The ITV share price fell 25% after its latest results were published
CEO Carolyn McCall is planning a big push into UK streaming
The shares now offer a forecast dividend yield of 7%
Recent results from television group ITV (LSE: ITV) got a very poor reception from the market. The share price fell by 25% when the numbers were released on 3 March and has not recovered much since.
As a shareholder, I dialled into the analyst call on the day and have spent some time digging through the 2021 accounts. Although the firm’s plan for the next few years contained a few surprises, I haven’t found anything to justify such a sharp sell-off. As I’ll explain, I think ITV shares could be seriously cheap today.
Why did ITV shares fall?
ITV’s financial results for 2021 were actually pretty strong. Revenue of £3,453m was ahead of 2019, thanks to a record level of advertising income. Profits were up too. Adjusted earnings of 15.3p per share were ahead of the 13.9p reported in 2019.
However, the market seems to have been spooked by ITV’s plans for the next four years. Chief executive Carolyn McCall has decided to replace the existing ITV Hub service with a new on-demand platform called ITVX.
ITVX will have around 15,000 hours of content available when it launches at the end of this year, compared to around 4,000 hours on ITV Hub today. Launching this service won’t come cheap. ITV expects extra technology costs of around £50m over the next two years. Programme spending will also rise by around £20m this year and £160m next year.
These big spending plans have upset investors, who are worried about falling profits. I can see the risks too, but I think ITV is doing the right things.
A “national champion”
McCall thinks it’s the right time to scale up in streaming television. She’s hoping to turn ITV into a “national champion” for streaming that will provide the best domestic content for UK viewers. I think this strategy makes sense, given our changing viewing habits.
ITV’s target is to double its digital revenues to £750m by 2026. This seems realistic to me. Momentum is already strong and ad revenue from ITV Hub rose by 41% last year.
However, there’s no escaping the big risks here. ITV is taking short-term pain in the hope of long-term gain.
Analyst forecasts suggest the company’s earnings will fall by around 7% in 2022, and a further 14% in 2023. From 2024 onwards, profits are expected to start rising again. But in reality, there’s no way to know whether ITV’s decision to go big on streaming will pay for itself.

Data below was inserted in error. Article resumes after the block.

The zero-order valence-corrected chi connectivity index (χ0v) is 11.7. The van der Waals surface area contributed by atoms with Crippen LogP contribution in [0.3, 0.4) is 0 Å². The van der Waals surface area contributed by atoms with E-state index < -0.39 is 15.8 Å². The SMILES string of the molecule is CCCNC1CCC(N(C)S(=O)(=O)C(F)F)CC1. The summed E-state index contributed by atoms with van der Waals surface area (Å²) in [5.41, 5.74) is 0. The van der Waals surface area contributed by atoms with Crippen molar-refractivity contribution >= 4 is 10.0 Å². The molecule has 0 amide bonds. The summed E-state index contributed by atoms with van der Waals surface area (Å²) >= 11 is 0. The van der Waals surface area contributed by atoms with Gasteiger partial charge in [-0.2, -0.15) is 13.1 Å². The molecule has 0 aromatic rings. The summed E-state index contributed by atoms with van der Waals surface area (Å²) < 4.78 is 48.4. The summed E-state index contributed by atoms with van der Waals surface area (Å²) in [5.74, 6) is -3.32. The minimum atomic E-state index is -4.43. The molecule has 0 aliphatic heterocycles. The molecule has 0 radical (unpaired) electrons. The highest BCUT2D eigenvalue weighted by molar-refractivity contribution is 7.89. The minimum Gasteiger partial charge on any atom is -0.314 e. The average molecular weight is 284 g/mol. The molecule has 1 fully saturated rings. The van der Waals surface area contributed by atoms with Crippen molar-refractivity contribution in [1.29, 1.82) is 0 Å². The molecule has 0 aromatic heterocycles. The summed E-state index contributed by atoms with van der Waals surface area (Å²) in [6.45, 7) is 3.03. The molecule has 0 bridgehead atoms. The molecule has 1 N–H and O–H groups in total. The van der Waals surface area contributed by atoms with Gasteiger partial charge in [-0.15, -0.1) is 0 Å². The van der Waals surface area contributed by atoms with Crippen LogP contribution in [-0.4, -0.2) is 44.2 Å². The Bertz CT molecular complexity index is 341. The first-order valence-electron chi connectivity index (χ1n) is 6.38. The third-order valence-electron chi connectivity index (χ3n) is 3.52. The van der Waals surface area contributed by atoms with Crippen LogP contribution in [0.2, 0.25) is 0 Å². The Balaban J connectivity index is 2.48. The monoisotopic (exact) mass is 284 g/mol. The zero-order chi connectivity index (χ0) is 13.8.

Buy, sell, or hold?
Investing in a company with falling profits isn’t easy and can be risky. But in this case, I think the risks are already in the price.
ITV’s share price slide has left the stock trading on just six times forecast earnings, with a 7% dividend yield. That seems too cheap for me, for a business that still has high profit margins and a strong financial position.
If I didn’t own ITV shares, I’d be tempted to buy. As I’m already a shareholder, I’ve decided to hold onto my stock and watch the story unfold. I wouldn’t sell the shares at the moment.
The post Is the ITV share price cheap after recent results? appeared first on The Motley Fool UK.
Before you consider BT, you’ll want to hear this.
Motley Fool UK’s Director of Investing Mark Rogers has just revealed what he believes could be the 6 best shares for investors to buy right now… and BT wasn’t one of them.
The online investing service he’s run for nearly a decade, Motley Fool Share Advisor, has provided thousands of paying members with top stock recommendations from the UK and US markets. And right now, Mark thinks there are 6 shares that are currently better buys.
The ITV share price has crashed! Should I buy now?
After recent stock shocks, I’d buy these 3 cheap shares!
2 cheap FTSE 100 stocks to buy before the Stocks & Shares ISA deadline!
What just happened to ITV shares?
What’s going on with the ITV share price?
Roland Head owns ITV. The Motley Fool UK has recommended ITV. Views expressed on the companies mentioned in this article are those of the writer and therefore may differ from the official recommendations we make in our subscription services such as Share Advisor, Hidden Winners and Pro. Here at The Motley Fool we believe that considering a diverse range of insights makes us better investors.